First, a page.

Why We Can't Stop Talking About the Bad Parts of Having a Baby
Estimated read time: 7 minutes
An Oath member named Becca L. asked the following question in the Pregnancy community:
Subject: Dealing with negativity
How do you deal with the negativity that seems to be the ”norm” when talking about postpartum?
I totally get that it’s going to be rough with sleep deprivation, hormonal changes, breastfeeding/general feeding struggles, adjusting to new normals, dealing with a learning curve nonstop etc. etc. I feel like all I ever hear from people (or read online) is how exhausted and miserable and terrible postpartum is and it’s really affecting my anxiety.
I am one of those people who always prepares for the worst anyway, so these issues are already on my radar. I‘m due in two weeks and while I know postpartum isn‘t all sunshine and rainbows, I just want to have a more positive outlook on this major life event and learn how to tune out all of the fear mongering and negativity. Not sure if anyone can relate…
I have to confess that I’m guilty of exactly what Becca L. is talking about. I had a challenging birth and postpartum experience with my first son, and five years later, I still can’t shut up about it to anyone who will listen.*
I’m not alone in my desire to share the worst parts of parenting in explicit detail. As Becca points out, stories about postpartum misery are impossible to avoid. How does someone on the other side of the parenting divide deal with it? You can do things like ask people not to tell you their scary parenting stories and cull your social media feed. But bad stories will seep through—what then?
The thing that makes these stories so scary is the lack of context: if you base your opinion on what the internet says about parenting, you might think that parenting mostly sucks. It doesn’t!
Here are 5 reasons why you tend to hear mostly negative things about becoming a parent:
1. The first few months postpartum can be a shock.
Postpartum with my first child was so much harder than I expected it to be. My son was born with the umbilical cord wrapped around his neck and he needed to stay in the NICU for a week—during which time I developed severe postpartum preeclampsia and needed to be hospitalized myself.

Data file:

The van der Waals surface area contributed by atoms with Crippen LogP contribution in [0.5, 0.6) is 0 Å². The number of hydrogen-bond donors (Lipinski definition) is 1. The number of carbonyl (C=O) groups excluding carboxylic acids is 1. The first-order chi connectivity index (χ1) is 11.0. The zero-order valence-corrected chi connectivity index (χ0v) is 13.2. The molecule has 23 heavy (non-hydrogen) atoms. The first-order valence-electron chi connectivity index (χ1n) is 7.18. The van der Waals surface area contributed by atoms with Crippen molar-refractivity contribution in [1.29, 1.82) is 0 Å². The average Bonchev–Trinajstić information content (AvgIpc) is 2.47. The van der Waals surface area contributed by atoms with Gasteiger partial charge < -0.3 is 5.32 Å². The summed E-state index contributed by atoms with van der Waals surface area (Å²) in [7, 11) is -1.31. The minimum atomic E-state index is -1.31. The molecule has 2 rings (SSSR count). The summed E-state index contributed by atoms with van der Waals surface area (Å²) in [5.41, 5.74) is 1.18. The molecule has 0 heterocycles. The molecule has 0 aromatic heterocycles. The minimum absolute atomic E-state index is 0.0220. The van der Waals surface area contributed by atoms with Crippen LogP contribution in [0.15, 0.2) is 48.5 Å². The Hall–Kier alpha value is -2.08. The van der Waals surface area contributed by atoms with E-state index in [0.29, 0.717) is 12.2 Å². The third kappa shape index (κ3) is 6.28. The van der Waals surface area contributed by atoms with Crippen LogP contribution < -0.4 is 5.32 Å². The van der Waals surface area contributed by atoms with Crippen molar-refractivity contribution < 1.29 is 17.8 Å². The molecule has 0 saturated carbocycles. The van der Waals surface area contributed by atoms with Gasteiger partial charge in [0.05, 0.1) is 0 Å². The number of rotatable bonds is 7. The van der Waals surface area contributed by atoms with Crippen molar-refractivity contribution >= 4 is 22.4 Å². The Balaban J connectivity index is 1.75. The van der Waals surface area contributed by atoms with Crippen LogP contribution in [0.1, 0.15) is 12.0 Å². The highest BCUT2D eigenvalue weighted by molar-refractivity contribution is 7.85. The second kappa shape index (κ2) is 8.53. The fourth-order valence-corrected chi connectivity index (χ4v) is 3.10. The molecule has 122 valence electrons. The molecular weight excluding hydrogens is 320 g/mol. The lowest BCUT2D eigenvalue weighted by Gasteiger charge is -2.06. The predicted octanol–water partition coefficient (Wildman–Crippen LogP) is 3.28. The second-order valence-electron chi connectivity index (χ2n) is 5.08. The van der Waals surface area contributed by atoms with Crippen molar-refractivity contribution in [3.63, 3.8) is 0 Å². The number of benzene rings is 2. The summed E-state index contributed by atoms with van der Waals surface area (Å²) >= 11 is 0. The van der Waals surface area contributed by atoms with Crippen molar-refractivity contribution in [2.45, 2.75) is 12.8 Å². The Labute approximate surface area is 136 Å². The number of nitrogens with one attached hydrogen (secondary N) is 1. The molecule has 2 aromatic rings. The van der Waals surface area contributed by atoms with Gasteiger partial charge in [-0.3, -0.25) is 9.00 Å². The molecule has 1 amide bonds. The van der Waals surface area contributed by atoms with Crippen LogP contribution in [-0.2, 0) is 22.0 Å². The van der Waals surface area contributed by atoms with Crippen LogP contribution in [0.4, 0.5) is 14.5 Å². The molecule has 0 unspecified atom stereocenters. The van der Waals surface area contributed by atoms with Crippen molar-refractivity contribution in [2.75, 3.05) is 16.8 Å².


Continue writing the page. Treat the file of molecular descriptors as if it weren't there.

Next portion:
It’s not always this hard. Some babies are much chiller than others. Your recovery experience matters, too: having a traumatic birth experience, postpartum depression, or postpartum anxiety obviously makes everything a lot worse.
But even when nothing in particular goes wrong, the postpartum phase can be extremely challenging. Shockingly so. And when you are shocked like this, there’s an impulse to warn others.
This impulse is probably misguided. If you haven’t spent much time around a newborn, it’s impossible to convey what it’s really like. Which brings us to a kind of conundrum: If you don’t say anything, people might be shocked by how bad it is, but if you do say something, your negative energy will stress them out without even showing them what it’s really like, since that’s impossible anyway.
The main conclusion to draw from all this? Some people have really rough postpartum experiences, but not everyone does, and a lot of this comes down to luck. If you end up as one of the unlucky ones, you can take comfort in the knowledge that this is a temporary situation: you are only postpartum for a few months, not forever.
2. It’s cathartic to share challenging experiences.
I thought I didn’t want an epidural, but labor taught me otherwise. When I meet another woman whom this happened to—and there are many of us—we like each other instantly. Why? Because labor hurt so much more than we ever imagined in our naive certainty that we would go without pain relief. To have been so wrong about something is a humbling experience, and two humbled people have their defenses down and can more easily connect.
The postpartum phase was even more humbling—it felt like a kind of hazing. And hazing is nothing if not a bonding ritual! That’s one way to think about the postpartum horror stories you encounter online: not a representation of what parenting usually feels like, but a bonding ritual.